Wilmet Forsyth is a bored housewife in 1950s England. She and her husband Rodney have no children, and he takes her for granted, like part of the furniture. So Wilmet looks for stimulation elsewhere, and finds it, in a way, in the life of her church. Specifically, she takes a keen interest in the lives of three unmarried priests and their male housekeeper. She also joins her mother-in-law in taking Portuguese lessons from Piers Longridge, the attractive brother of her friend Rowena. This is yet another idle activity: Wilmet has no need to learn the language, but it fills up otherwise empty time. The only real excitement in her life comes when she finds herself the object of Piers’ attention, and Rowena’s husband Harry begins flirting with her. Rodney is oblivious, which gives Wilmet considerable freedom, but dampens her excitement as well.
Readers experience the story through Wilmet’s narration, which is rather unfortunate since she is insufferable. Pym makes this clear early on, when Wilmet says, “I was pleased at his compliment for I always take trouble with my clothes, and being tall and dark I usually manage to achieve some kind of distinction.” (p. 5) Later, when a church member is seriously ill, she hopes to make herself useful: “I suppose I had imagined myself busy in a practical way — cooking meals or running errands, even being what people call a tower of strength.” (p. 107) Wilmet is completely serious, but this is typical Pym humor. Her characters are always well-drawn, their foibles obvious and amusing. I enjoyed her digs at Wilmet, and her portrayal of certain minor characters, such as the housekeeper Mr. Bason and Piers’ flatmate, Keith.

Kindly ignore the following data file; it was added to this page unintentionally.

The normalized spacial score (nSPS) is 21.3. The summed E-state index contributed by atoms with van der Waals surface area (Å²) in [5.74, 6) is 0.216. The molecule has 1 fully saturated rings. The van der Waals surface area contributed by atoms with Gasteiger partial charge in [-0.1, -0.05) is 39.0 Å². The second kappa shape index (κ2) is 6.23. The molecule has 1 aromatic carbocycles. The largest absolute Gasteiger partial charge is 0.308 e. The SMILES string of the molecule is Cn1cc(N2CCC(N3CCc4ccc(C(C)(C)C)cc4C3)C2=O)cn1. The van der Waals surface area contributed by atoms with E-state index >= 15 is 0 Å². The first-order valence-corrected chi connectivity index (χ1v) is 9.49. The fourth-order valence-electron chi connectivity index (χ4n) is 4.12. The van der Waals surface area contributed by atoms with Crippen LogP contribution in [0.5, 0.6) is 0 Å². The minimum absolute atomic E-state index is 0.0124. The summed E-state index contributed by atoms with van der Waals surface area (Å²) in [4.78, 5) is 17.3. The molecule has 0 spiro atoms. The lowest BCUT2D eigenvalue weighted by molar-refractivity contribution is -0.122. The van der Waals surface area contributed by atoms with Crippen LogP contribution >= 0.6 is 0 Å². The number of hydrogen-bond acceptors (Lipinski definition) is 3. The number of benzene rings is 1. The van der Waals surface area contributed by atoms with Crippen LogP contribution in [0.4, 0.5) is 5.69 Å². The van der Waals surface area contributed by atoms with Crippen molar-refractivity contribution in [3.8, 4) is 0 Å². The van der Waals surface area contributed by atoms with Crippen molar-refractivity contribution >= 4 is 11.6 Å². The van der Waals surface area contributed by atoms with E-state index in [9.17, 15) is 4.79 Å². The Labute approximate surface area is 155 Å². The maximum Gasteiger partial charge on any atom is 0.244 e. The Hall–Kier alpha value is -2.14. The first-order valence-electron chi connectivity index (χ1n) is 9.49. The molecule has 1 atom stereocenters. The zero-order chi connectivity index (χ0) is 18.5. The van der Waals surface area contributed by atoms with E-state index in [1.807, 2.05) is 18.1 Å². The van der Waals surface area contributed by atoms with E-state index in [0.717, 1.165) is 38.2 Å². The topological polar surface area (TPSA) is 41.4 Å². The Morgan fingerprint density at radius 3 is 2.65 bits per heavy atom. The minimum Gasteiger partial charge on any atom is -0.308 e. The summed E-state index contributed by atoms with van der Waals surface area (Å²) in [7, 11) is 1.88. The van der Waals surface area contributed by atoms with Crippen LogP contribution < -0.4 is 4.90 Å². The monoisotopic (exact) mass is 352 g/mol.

However, it was difficult for me to get over my dislike for WIlmet, and I didn’t care much about resolving the conflict that stemmed from her idle flirtations. In the end, this was a respectable read but not my favorite Pym.